There is a far more serious issue concerning refuse collection (Residents flouting bin collection rule).
At the launch of the “new, improved” waste collection contract residents were assured there would be an “assistance” scheme for those with disabilities who would have difficulty in moving their wheelie bins to the statutory one metre from the pavement. We now learn that there are now 3,000 residents who have applied for assistance and that some, many, do not need it.
My attempts to get assistance reveal what seems to be a range of very disturbing issues. About nine months ago I was visited by two officials. I mentioned that I had sought assistance but was then told by one that I did not merit it. I was not given any reason but felt I had to divulge my several chronic health conditions in support of my “application”. I confirmed these in writing. I was told that the system was to be “reviewed” and one of the “best practice” criterion under consideration was a letter from my GP, plus a “certification” that nobody else in the premises was capable of moving the bins. Much correspondence ensued, including photographic evidence that one of my bins weighed 25kg. I have repeatedly asked for a copy of the policy/process and criteria for deciding on eligibility for “assistance”. I am still waiting!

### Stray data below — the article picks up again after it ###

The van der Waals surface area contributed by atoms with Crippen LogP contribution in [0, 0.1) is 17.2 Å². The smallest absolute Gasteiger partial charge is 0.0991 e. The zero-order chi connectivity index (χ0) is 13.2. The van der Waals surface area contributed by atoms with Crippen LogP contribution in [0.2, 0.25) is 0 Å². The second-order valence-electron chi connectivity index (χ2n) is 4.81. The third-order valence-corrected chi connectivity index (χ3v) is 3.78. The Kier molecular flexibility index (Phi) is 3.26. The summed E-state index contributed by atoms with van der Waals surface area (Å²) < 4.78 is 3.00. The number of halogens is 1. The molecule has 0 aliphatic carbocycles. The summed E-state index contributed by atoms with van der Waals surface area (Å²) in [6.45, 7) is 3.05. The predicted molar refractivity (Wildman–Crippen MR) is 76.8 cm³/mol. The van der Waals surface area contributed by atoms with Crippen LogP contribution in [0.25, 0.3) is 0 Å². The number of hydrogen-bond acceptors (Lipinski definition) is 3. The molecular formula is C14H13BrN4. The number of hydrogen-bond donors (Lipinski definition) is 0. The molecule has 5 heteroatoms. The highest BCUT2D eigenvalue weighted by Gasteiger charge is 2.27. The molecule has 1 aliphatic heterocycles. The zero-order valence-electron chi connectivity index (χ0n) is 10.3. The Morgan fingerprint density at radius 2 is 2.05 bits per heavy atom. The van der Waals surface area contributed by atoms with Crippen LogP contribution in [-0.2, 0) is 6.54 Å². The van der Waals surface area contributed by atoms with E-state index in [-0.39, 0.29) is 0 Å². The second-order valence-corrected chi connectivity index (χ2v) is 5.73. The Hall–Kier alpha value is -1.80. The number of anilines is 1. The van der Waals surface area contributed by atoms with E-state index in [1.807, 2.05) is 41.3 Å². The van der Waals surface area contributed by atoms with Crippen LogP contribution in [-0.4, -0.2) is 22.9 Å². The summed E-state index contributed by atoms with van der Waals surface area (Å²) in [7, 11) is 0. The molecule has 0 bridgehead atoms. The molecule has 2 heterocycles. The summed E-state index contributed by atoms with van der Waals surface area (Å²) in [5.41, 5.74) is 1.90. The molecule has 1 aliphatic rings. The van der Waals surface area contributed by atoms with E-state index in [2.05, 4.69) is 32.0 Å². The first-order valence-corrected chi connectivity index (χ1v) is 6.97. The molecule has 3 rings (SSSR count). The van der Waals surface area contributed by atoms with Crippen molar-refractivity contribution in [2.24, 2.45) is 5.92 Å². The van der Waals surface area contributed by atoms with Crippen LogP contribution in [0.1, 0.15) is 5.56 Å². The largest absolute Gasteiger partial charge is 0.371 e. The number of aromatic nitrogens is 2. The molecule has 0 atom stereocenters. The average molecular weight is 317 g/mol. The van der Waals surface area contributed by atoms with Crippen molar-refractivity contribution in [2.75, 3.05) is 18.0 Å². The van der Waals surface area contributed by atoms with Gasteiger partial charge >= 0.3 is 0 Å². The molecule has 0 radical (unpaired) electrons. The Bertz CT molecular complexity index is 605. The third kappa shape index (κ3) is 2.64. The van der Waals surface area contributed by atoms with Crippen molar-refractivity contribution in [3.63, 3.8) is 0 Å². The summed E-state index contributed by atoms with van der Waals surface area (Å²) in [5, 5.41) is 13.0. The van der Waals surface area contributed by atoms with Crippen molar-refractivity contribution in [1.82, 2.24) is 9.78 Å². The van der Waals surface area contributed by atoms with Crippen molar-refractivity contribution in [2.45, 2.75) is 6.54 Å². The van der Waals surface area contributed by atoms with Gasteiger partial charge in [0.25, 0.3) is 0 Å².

As I got no satisfactory response from the officer I approached the cabinet member for this area of work (Cllr A Harrison) and have also got no response on the request for a copy of the policy or my question on the acceptability of the behaviour of the officer concerned which I found distressing as it seemed to belittle my serious heath conditions.
I think I, personally, have now been granted full assistance and there has been some assurance that a letter from my GP will not now be required. However, my concern is also for the other 2,999 applicants.
Let us have say on £4.9m fund
Maria Emilia Jennings, Shepherds Hill, Highgate, writes: